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Re: Bug#484129: release.debian.org: packages in tasks should be fixed in priority and removed in last resort after discussion

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On 2008-06-03 19:59, Pierre Habouzit wrote:
> On Tue, Jun 03, 2008 at 04:18:46PM +0000, Joey Hess wrote:
>> Pierre Habouzit wrote:
>>>   No it's not. The principal goal of testing is to evaluate what would
>>> be our next stable if we tried to release *RIGHT NOW*. Packages with RC
>>> bugs cannot be part of a release, so must be kept out. *I* don't really
>>> care about testing being fully usable all the time, I care about it
>>> being a good representation of what could be released. Testing was meant
>>> as a release management tool, not really as a usable distribution.

As I've understood it so far, testing is for 'people trying to help the
developers by testing the software prior to release'. If too much of
testing becomes _either_ unusable _or_ unavailable, it won't be possible
to use it for testing and evaluation.

>> If testing is not intended to be a usable distribution, then the d-i
>> team should stop trying to make releases using it. d-i needs a usable
>> distribution to install, or we don't get any, well, testing. 
>> This will, as you perhaps know, require 2 to 6 months of development
>> work after testing *does* become a usable distribution (ie, post-freeze)
>> before a d-i can be released for it.
>   It depends of your definition of usable. I don't think it's usable on
> a daily basis because:

I use testing on a daily basis and it has been usable for me. I rely on
it for my work, and in the past this has not been a bad decision.

I at times prefer testing for the following reasons:

- - new laptops (the ones I tried) have or had bad hardware support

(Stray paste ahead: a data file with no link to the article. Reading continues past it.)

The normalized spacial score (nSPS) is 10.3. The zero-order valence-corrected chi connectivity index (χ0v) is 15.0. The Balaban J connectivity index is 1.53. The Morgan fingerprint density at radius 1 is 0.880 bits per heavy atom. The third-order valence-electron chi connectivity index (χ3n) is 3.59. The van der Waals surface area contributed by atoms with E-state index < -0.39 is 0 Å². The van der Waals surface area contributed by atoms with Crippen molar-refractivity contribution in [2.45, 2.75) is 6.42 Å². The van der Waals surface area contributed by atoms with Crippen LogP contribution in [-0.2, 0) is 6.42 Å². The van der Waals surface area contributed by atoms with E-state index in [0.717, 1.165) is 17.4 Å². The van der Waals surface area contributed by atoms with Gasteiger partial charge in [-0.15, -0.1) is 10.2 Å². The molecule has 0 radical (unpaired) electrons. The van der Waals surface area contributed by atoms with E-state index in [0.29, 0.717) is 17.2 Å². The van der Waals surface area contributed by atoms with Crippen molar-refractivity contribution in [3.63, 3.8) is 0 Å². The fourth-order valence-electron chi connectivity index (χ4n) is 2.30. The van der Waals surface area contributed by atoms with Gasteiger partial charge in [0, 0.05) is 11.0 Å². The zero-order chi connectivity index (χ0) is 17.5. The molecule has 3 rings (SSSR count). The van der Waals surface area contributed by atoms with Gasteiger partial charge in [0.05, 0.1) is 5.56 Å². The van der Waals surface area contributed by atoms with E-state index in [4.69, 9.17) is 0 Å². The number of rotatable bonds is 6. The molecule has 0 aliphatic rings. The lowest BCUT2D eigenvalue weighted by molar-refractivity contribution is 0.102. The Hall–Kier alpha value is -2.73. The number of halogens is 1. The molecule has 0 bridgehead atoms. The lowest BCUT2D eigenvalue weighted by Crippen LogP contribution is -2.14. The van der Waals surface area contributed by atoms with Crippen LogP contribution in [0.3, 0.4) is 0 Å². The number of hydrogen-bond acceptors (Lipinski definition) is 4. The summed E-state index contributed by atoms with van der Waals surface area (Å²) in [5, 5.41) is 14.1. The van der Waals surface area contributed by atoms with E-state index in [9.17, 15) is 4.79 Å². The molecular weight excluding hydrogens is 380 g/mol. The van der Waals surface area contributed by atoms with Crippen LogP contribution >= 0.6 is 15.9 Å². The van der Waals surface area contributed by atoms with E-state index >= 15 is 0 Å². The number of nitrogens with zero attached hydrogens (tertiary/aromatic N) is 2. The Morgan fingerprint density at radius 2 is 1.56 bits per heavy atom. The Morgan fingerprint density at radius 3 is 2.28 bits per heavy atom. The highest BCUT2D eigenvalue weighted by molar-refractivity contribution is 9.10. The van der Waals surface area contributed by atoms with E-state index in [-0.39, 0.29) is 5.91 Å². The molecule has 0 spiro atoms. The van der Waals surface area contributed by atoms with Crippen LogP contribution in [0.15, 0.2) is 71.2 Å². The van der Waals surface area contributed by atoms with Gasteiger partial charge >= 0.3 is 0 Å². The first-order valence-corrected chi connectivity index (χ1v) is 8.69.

(especially back on woody!). (That might improve after etch-and-a-half)

- - At that time I didn't know how to compile a kernel and did not know
about backports etc. I was new to linux.

- - RC bugs won't get fixed in stable (at least some won't) [2]. By
definition, there are 0 RC bugs when stable becomes stable, but all the
ones that are found later, usually are just 'ignored' up to the next
stable release. (At least that is my experience). This has actually been
the other compelling reason for me to switch to testing.

- - It happens that newer versions of critical software are just so much
better that it warrants an upgrade of the system (YMMV) [3].

>   * it doesn't get a lot of security updates (those must migrate first,
>     and it's not often possible, though testing-security partly
>     addresses that, I don't know how well it's up2date) ;
>   * on a regular basis some packages are broken because it depends on an
>     RC to be fixed and to migrate (variant of the previous one for RC
>     bugs) ;

In my experience, testing used to be not much more broken than stable
[1]. I really hope that that won't change. If something is broken in
testing, it has the advantage that chances are higher that it will be
fixed soon (RC or non-RC) -- as opposed to stable.

>   * on a regular basis some packages are removed and must migrate again,
>     and that's good because it's better not to have a package than a
>     completely broken one. Brokeness is unstable.

I agree with this. I hope that packages are removed, if they are
*completely* broken. It might be a difficult decision at times, but *I*
definitely prefer to keep a package in testing, as long as it is usable
for some/most (desktop) users.

Finally, why don't I just sid? Because I enjoy the silence, when finally
my laptop migrates to stable and the frequency of upgrades goes down by
orders of magnitude.... 8-)

        .... and then my laptop breaks and I have to buy a new one :-(

(I'm not a programmer, I am just doing scientific work with a computer.)

Just my humble opinion.

Cheers, and many thanks for keeping testing in such a good shape!!!


[1] I might be biased at this, since I rely mostly on scientific
software and things like latex or gnuplot, that are inherently more
mature than things like multimedia, compiz etc.

[2] From http://bugs.debian.org/release-critical/ it would appear that
testing has less RC bugs as stable.

[3] backports.org is not always as good as testing, especially if we are
talking about a bunch of packages or if the ones that are important to
you are missing.
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